TWEL Andrew Vitz Dissertation

Survivorship and habitat use by juvenile forest birds
Andrew C. Vitz, PhD 
Advisor: Amanda Rodewald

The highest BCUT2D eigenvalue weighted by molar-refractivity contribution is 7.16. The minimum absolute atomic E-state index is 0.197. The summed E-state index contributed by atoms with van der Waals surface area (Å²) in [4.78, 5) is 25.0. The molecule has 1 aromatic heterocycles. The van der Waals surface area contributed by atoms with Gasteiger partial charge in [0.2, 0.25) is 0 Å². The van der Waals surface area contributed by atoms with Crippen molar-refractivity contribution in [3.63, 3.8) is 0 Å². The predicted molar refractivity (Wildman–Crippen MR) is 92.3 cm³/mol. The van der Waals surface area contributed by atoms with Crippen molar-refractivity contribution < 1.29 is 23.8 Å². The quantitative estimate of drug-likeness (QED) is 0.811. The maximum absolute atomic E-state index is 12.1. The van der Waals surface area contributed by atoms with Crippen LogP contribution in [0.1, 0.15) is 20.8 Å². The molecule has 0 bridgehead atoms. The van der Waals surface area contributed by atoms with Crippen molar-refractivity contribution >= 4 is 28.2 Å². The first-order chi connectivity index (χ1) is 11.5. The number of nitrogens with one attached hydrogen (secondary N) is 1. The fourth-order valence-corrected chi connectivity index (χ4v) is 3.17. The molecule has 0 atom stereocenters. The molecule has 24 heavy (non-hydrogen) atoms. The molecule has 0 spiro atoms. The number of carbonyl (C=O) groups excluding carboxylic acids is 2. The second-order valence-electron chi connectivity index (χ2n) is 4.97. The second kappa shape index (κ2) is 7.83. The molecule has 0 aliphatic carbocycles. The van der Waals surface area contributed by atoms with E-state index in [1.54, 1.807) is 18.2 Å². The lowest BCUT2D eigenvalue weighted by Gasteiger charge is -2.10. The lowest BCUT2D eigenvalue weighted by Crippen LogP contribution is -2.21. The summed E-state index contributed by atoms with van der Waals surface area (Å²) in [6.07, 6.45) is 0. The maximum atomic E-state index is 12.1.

The post-fledging period is frequently considered the least studied and understood portion of the avian life cycle, and, as such, could arguably be described as a “frontier” in avian ecology. Our lack of understanding about the period contrasts sharply with the perception and recent empirical data showing that the post-fledging period has tremendous consequences for juvenile survival and population recruitment. For Neotropical migratory passerines, the post-fledging period begins with young fledging from the nest and extends until the onset of fall migration and is characterized by high, though variable, levels of mortality. One of the interesting patterns that biologists have detected during the post-fledging period is that many species show pronounced changes in habitat use relative to breeding season habitats. In particular, birds known to breed exclusively in mature forest commonly shift habitats after breeding is concluded and select habitat with dense understory vegetation, such as early-successional forest. Such habitat shifts are presumed to enhance survival or condition, but this has not been explicitly studied. My dissertation research used both observational and experimental approaches to rate the importance of successional habitats to mature forest birds during the post-fledging period. More specifically, this study aimed to (1) estimate fledgling survivorship of Ovenbirds (Seiurus aurocapillus) and Worm-eating Warblers (Helmitheros vermivorum), (2) identify habitat features selected by post-fledging birds, (3) quantify the extent to which habitat use influenced survival, (4) determine which habitat and landscape features best predicted fledgling behavior, especially as related to movements, and (5) describe the dietary trophic level of juveniles of 3 species and test the influence of diet on energetic condition.